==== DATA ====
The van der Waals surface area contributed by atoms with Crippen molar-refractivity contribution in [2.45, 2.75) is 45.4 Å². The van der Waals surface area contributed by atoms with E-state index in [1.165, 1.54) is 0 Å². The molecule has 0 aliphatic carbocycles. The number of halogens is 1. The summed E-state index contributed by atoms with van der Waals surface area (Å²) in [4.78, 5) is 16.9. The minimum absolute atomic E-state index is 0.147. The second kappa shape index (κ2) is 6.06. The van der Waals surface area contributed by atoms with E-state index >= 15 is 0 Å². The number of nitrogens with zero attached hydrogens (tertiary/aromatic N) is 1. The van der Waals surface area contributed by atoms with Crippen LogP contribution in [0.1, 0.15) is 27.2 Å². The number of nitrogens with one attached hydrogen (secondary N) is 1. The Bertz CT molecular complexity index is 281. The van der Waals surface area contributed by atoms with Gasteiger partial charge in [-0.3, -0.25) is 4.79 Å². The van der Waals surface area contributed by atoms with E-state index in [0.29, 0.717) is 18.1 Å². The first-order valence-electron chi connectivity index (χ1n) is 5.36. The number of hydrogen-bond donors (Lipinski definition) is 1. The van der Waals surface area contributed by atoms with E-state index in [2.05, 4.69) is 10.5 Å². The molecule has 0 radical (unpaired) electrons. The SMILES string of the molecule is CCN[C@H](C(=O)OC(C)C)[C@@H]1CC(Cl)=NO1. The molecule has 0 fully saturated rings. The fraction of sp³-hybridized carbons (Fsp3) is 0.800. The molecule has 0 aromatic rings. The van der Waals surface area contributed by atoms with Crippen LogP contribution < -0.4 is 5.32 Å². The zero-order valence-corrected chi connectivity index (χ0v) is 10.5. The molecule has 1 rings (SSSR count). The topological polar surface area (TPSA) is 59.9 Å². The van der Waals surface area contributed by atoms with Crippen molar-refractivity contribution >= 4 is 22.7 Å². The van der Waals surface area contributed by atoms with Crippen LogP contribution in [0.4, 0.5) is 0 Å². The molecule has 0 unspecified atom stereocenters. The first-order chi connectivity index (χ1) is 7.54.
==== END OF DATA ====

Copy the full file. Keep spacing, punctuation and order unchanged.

The van der Waals surface area contributed by atoms with Crippen molar-refractivity contribution in [2.45, 2.75) is 45.4 Å². The van der Waals surface area contributed by atoms with E-state index in [1.165, 1.54) is 0 Å². The molecule has 0 aliphatic carbocycles. The number of halogens is 1. The summed E-state index contributed by atoms with van der Waals surface area (Å²) in [4.78, 5) is 16.9. The minimum absolute atomic E-state index is 0.147. The second kappa shape index (κ2) is 6.06. The van der Waals surface area contributed by atoms with E-state index >= 15 is 0 Å². The number of nitrogens with zero attached hydrogens (tertiary/aromatic N) is 1. The van der Waals surface area contributed by atoms with Crippen LogP contribution in [0.1, 0.15) is 27.2 Å². The number of nitrogens with one attached hydrogen (secondary N) is 1. The Bertz CT molecular complexity index is 281. The van der Waals surface area contributed by atoms with Gasteiger partial charge in [-0.3, -0.25) is 4.79 Å². The van der Waals surface area contributed by atoms with E-state index in [0.29, 0.717) is 18.1 Å². The first-order valence-electron chi connectivity index (χ1n) is 5.36. The number of hydrogen-bond donors (Lipinski definition) is 1. The van der Waals surface area contributed by atoms with E-state index in [2.05, 4.69) is 10.5 Å². The molecule has 0 radical (unpaired) electrons. The SMILES string of the molecule is CCN[C@H](C(=O)OC(C)C)[C@@H]1CC(Cl)=NO1. The molecule has 0 fully saturated rings. The fraction of sp³-hybridized carbons (Fsp3) is 0.800. The molecule has 0 aromatic rings. The van der Waals surface area contributed by atoms with Crippen LogP contribution < -0.4 is 5.32 Å². The zero-order valence-corrected chi connectivity index (χ0v) is 10.5. The molecule has 1 rings (SSSR count). The topological polar surface area (TPSA) is 59.9 Å². The van der Waals surface area contributed by atoms with Crippen molar-refractivity contribution >= 4 is 22.7 Å². The van der Waals surface area contributed by atoms with Crippen LogP contribution in [0.4, 0.5) is 0 Å². The molecule has 0 unspecified atom stereocenters. The first-order chi connectivity index (χ1) is 7.54.